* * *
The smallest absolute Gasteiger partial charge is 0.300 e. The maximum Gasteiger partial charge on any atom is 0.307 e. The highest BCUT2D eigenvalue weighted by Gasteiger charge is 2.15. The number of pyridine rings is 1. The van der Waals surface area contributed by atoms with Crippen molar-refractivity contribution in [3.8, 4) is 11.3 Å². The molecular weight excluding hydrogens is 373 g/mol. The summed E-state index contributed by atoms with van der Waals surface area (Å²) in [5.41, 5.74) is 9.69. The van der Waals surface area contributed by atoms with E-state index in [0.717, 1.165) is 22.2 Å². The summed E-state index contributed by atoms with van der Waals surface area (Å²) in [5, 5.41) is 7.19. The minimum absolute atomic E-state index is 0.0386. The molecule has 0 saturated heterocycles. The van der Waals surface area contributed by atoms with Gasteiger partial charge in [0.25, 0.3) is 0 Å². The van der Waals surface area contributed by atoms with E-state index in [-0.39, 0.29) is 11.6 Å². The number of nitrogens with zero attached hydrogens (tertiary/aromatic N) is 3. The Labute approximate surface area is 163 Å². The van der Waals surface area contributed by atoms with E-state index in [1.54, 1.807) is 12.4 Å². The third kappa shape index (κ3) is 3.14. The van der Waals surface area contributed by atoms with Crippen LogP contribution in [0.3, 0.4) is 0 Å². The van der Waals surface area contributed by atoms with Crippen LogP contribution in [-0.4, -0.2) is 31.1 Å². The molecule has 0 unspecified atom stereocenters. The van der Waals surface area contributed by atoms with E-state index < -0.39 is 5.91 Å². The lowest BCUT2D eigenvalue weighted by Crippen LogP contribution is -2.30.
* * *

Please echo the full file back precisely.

The smallest absolute Gasteiger partial charge is 0.300 e. The maximum Gasteiger partial charge on any atom is 0.307 e. The highest BCUT2D eigenvalue weighted by Gasteiger charge is 2.15. The number of pyridine rings is 1. The van der Waals surface area contributed by atoms with Crippen molar-refractivity contribution in [3.8, 4) is 11.3 Å². The molecular weight excluding hydrogens is 373 g/mol. The summed E-state index contributed by atoms with van der Waals surface area (Å²) in [5.41, 5.74) is 9.69. The van der Waals surface area contributed by atoms with E-state index in [0.717, 1.165) is 22.2 Å². The summed E-state index contributed by atoms with van der Waals surface area (Å²) in [5, 5.41) is 7.19. The minimum absolute atomic E-state index is 0.0386. The molecule has 0 saturated heterocycles. The van der Waals surface area contributed by atoms with Gasteiger partial charge in [0.25, 0.3) is 0 Å². The van der Waals surface area contributed by atoms with E-state index in [-0.39, 0.29) is 11.6 Å². The number of nitrogens with zero attached hydrogens (tertiary/aromatic N) is 3. The Labute approximate surface area is 163 Å². The van der Waals surface area contributed by atoms with E-state index in [1.54, 1.807) is 12.4 Å². The third kappa shape index (κ3) is 3.14. The van der Waals surface area contributed by atoms with Crippen LogP contribution in [0.3, 0.4) is 0 Å². The van der Waals surface area contributed by atoms with Crippen LogP contribution in [-0.4, -0.2) is 31.1 Å². The molecule has 0 unspecified atom stereocenters. The van der Waals surface area contributed by atoms with E-state index < -0.39 is 5.91 Å². The lowest BCUT2D eigenvalue weighted by Crippen LogP contribution is -2.30.